What you need to know:
Insurance industry players have lauded the new insurance firm that will attract untapped informal market, Ismail Musa Ladu writes.
The vice chairman of the Insurance Brokers Association of Uganda, Mr Solomon Rubondo, says he does not like to hear these words: low insurance penetration.
Mr Rubondo would rather focus on the opportunity that can be harnessed from the large untapped market instead of grumbling about the little segment covered by the industry.
It looks like one of the industry players has been listening to his cries to do something about increasing insurance uptake which is currently less than 1 per cent.
Recently, Grand Micro-insurance (GMi), the first indigenous micro insurance and saving company in Uganda, has taken the first big leap of faith in a terrain that many, including some of the bigger and most experienced industry players, consider a risky ground.
For the first time, Ugandans in the informal sector and those in the low-income bracket, have an opportunity to secure life, health and funeral insurance cover that suits their lifestyle and falls within their income bracket.
“This is good news that we shall support and protect from being copied by others,” Mr Rubundo said recently in Kampala while unveiling the new micro-insurance products to insurance brokers.
He continued: “This is a unique model. Certainly, it will deepen insurance penetration given its appeal and the large target audience it is meant to attract.”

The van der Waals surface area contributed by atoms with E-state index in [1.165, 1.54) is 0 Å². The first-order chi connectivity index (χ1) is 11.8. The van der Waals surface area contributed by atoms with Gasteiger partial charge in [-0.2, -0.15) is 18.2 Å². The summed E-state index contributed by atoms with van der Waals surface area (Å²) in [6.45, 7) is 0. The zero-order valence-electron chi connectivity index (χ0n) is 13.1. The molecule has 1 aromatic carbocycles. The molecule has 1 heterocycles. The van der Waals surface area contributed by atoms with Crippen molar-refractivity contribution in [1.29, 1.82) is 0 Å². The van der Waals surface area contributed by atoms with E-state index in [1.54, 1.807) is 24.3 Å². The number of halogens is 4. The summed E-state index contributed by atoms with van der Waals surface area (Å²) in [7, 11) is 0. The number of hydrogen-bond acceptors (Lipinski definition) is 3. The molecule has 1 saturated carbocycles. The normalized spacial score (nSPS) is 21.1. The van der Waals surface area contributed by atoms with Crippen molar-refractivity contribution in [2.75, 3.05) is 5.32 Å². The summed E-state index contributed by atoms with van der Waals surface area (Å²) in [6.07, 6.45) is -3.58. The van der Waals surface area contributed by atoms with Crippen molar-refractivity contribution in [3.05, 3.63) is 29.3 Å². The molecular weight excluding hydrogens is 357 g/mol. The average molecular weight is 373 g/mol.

The new policies provide savings, implying that at the end of the term, your accumulated savings are available for your use, or your named beneficiaries or even trustees.
In other words, you don’t lose out completely once the cover expires as it is the case currently with several insurance products. Upon the expiry of the policy, your savings will be entitled to some interest, no matter how small it is.
Speaking after the presentation of the new micro insurance products to the insurance brokers, the managing director, GMi, Mr Ronald Zake, said following research they conducted, it was evident that these products are needed. But they are lacking because nobody has taken time to offer the huge deprived market the kind of package they can identify with, let alone afford.
He said: “We discovered that life, sickness and death are almost a sequence. Once any of them strikes, there is a problem. To ease these problems, we came up with the insurance policy that embeds the saving component. At the end of it, you have your cover and if you don’t use it ,you have your savings.”
Insurance Regulatory Authority chief executive, Mr Ibrahim Kaddunabbi Lubega, believes that such innovative products, targeting the huge informal sector are the way to go. With the huge number of the population still on the fringes, this kind of product will get them thinking twice.